As I got used to the new navigation, there was still a sense of something missing. I didn't realize what it was until I tried to load up a bunch of holiday music on my old iPod nano: The left sidebar is gone, and when it's gone, it's hard to figure out how to find the right music to sync to the iPad nano. I was seriously lost for five minutes. Eventually, I created a new playlist, then found my list of big songs, then sorted by genre, then added the songs to the playlist, then synced it up with my iPod nano. Intuitive? Not like it was before. Maybe it was just as fast, but I'm not sure.
Either way, how can you avoid this? Show the old sidebar. Go to the View menu and select Show Sidebar. Whew! You get your familiar left side sidebar with easy access to all your stuff! Nice.
Except, what happens? If you show this sidebar, you effectively erase two new navigation elements -- the left horizontal selectable content button and the far right iTunes Store button. Yes, these links are now available in the old-school left side column, so they aren't redundant. But what happens? Learn to navigate the new way? Or stick with the old? I'm of the mind that important software programs like iTunes should nudge users into the new styles of navigation the creators believe is important moving forward. Give us the redundant buttons and hope that we'll start using the right-side iTunes Store button and move with the future. Simple as that.
The New Store
There's not a lot to say here. It's definitely faster, which in itself in a fantastic improvement, as well as a little prettier. Is it fundamentally better or easier to navigate? Not really. Take, for instance, your Wish List feature. Say that you see a movie that you want to rent and watch, but just not now. Can you put it in your Wish List? Nope! Oh wait, you can if you want to buy the movie but you can't if you want to rent it. Apple has been asleep at the wheel with the Wish List for years. Even Amazon.com has this down. I can dump something into my shopping cart at Amazon.com then save it for later where it's handy to me. But what if Amazon stops selling it? No problem. They leave it there for me and say it's no longer for sale or that price changed from when I first put it in. Easy. Nice. Handy. But with Apple? No freaking way. You either buy it now, rent it now, or forget it ever existed.
Ah, but isn't there a new feature for this? In the upper right, there's a "History" icon list button. Click it, and it'll show you the items you bothered to preview in iTunes. So a song that you previewed a week ago but didn't actually buy, but now that you've hear it on the radio a few more times, ok, you're ready to find it again and buy it. You can find it easily through this little History feature. I like it. Does it solve the evaluation-before-you-buy need? No. How about the save-for-later need? No.
With features like this, I get the feeling that iTunes is marvelous for customers with unlimited iTunes buying budgets.
So What's Right About iTunes 11?
Despite the disappointments, iTunes 11 remains an improvement, first and foremost because it's much faster than the old iTunes. It's snappier in navigation and the elements load up and transition more quickly. I love this.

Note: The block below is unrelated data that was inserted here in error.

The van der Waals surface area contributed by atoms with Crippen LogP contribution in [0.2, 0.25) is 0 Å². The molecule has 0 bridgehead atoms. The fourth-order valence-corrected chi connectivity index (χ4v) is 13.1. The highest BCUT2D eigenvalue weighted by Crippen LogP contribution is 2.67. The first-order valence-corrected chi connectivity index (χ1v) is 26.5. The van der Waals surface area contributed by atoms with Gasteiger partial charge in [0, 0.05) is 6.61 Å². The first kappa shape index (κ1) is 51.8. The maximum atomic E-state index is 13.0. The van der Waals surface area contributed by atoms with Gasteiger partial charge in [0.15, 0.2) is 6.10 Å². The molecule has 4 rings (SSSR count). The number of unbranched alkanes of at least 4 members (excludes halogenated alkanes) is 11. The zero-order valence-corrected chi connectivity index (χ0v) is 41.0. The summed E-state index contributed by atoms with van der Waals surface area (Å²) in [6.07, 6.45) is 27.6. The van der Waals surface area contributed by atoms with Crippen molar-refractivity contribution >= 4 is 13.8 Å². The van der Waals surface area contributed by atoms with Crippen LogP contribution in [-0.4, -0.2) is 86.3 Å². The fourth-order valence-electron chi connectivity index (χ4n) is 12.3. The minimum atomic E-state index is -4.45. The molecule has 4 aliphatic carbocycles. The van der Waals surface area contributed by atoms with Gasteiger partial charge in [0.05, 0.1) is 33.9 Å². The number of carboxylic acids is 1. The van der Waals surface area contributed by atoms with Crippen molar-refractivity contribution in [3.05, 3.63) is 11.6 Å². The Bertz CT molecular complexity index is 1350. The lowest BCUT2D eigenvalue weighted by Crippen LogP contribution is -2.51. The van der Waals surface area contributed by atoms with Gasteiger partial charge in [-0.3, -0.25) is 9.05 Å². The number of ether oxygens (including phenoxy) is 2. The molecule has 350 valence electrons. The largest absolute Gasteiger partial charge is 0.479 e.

The iCloud integration seems better, too. You can, for instance, set it up so that if you buy a TV show on your MacBook Pro, it'll download to your iOS devices, too. Like my iPhone. So I can download an episode of "Homeland" on my Mac, start watching it, and if my iPhone had enough time to download it, I can pick up where I left off in the episode on my iPhone.
You can also use Apple's more visual navigation scheme if you can -- and revert to old helpers, like the sidebar, if you need to. That's smart. That will go a long way to helping guys like me out. iTunes is fundamentally decent, of course, especially given the wide variety of things it's able to do reasonably well.
Plus, if this isn't obvious to you now, it should be: Apple is "touchifying" its Mac applications, and iTunes shows a glimpse of the future: While you get irritated with the visual nature of the new iTunes 11, consider iTunes 11 on a touch-sensitive iMac screen. Suddenly the ability to touch and flick and select is much more intuitive and user-friendly.
If I were reviewing the new iTunes 11 on a touchscreen-based iMac, I'd be gushing.
Last of All, the 'Up Next' Playlist
With iTunes 11, Apple delivered on fantastic new feature: The Up Next playlist. Basically, this is a dynamic playlist that you can create or clear on the fly as you navigate through music. Say you have a big playlist but only have time or want to listen to a dozen work-friendly songs. You can step through the playlist and add those items to your Up Next playlist on the fly. Mess around with it, get used to it, and I'm guessing you'll start liking it. I do.
At the same time, a word of advice: Notice the little circle button with the ">" symbol inside of it. This little button gives you a popup window that lets you add items to Up Next as well as jump to other views. It's handy and important to your experience with the new iTunes 11. If you get on board with that little button, as well as appreciate Up Next, it'll jumpstart your appreciation for iTunes 11.